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In her presentation, Sullivan noted several significant challenges facing researchers who attempt to study victimization of children and adults with disabilities. First, crime victimization and child maltreatment may be both risks and consequences of disability status. Second, risk factors and consequences appear to vary as a function of the type of crime, the type of maltreatment, and the type of disability. Third, many levels of information exist regarding crimes against people with disabilities, but prevalence estimates are only as good as the information in the estimate source. Fourth, at this time, it is impossible to link data from disability sources to criminal justice and health-related databases. Further discussion of the difficulties of gathering victimization data from people with disabilities is covered in Chapter 4 on measuring victimization.

Available data on abuse among people with disabilities are problematic because of the differing operational definitions of maltreatment, poorly defined heterogeneous populations with disabilities, and questionable validation procedures for determining disabilities (Ammerman et al., 1988; Knutson, 1988; Knutson and Schartz, 1997). For children, merely using central registries of child abuse and neglect to establish a link between abuse and disabilities will not alleviate the problem. Abuse records of children are not systematically entered among states, and extrafamilial abuse is not included in virtually any central registry (Flango, 1988). Furthermore, many incidents of maltreatment known to professionals and lay persons are not reported to appropriate agencies, which leads to underestimates of true levels of maltreatment (Knutson, 1988).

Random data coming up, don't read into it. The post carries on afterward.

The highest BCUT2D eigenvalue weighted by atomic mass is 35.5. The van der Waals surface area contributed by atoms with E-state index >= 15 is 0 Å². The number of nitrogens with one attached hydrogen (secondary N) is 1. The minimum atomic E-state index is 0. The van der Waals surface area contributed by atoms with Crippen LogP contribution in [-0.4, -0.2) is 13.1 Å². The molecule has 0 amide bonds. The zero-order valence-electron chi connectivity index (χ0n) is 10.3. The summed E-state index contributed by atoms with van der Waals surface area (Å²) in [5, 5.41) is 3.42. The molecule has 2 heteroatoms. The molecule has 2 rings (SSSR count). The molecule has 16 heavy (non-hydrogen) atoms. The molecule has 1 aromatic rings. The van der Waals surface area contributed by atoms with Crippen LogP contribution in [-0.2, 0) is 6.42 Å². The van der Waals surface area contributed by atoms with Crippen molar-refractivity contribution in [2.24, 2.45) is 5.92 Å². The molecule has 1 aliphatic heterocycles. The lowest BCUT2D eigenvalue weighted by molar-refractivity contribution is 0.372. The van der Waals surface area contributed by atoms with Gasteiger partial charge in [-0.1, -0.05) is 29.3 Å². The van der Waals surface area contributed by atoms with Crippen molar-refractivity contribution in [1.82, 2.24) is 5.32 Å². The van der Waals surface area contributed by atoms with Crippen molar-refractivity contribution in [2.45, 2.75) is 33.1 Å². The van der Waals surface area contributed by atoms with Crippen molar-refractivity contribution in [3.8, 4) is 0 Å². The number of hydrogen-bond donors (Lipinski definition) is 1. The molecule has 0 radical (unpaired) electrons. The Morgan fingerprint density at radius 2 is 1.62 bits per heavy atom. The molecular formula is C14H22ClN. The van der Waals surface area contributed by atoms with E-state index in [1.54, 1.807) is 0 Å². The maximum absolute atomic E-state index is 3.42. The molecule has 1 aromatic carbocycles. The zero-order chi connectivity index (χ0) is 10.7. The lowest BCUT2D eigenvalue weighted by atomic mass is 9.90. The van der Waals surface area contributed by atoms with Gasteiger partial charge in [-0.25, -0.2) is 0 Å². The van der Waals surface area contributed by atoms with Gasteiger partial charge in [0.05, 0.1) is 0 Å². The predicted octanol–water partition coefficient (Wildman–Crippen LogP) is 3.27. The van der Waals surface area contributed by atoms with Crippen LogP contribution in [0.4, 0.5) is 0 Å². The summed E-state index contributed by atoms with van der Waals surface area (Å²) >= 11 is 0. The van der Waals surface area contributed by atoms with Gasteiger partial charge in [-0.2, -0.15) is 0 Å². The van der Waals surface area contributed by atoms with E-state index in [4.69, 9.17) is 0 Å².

Another problem is that disabling conditions can be conceptualized as chronic stressors for care providers, as well as disrupters of the attachment process, because disabilities can cause people to be difficult to manage, to evidence significant cognitive impairments, to be communicatively limited, or to be limited in mobility. Unfortunately, virtually all disabling conditions or their behavioral manifestations can also be occasioned by physical abuse or neglect. As a result, it is often impossible to determine whether the disability contributes to abuse or whether it is a consequence of abuse. Thus, there is controversy regarding disabilities as a risk factor in abuse.

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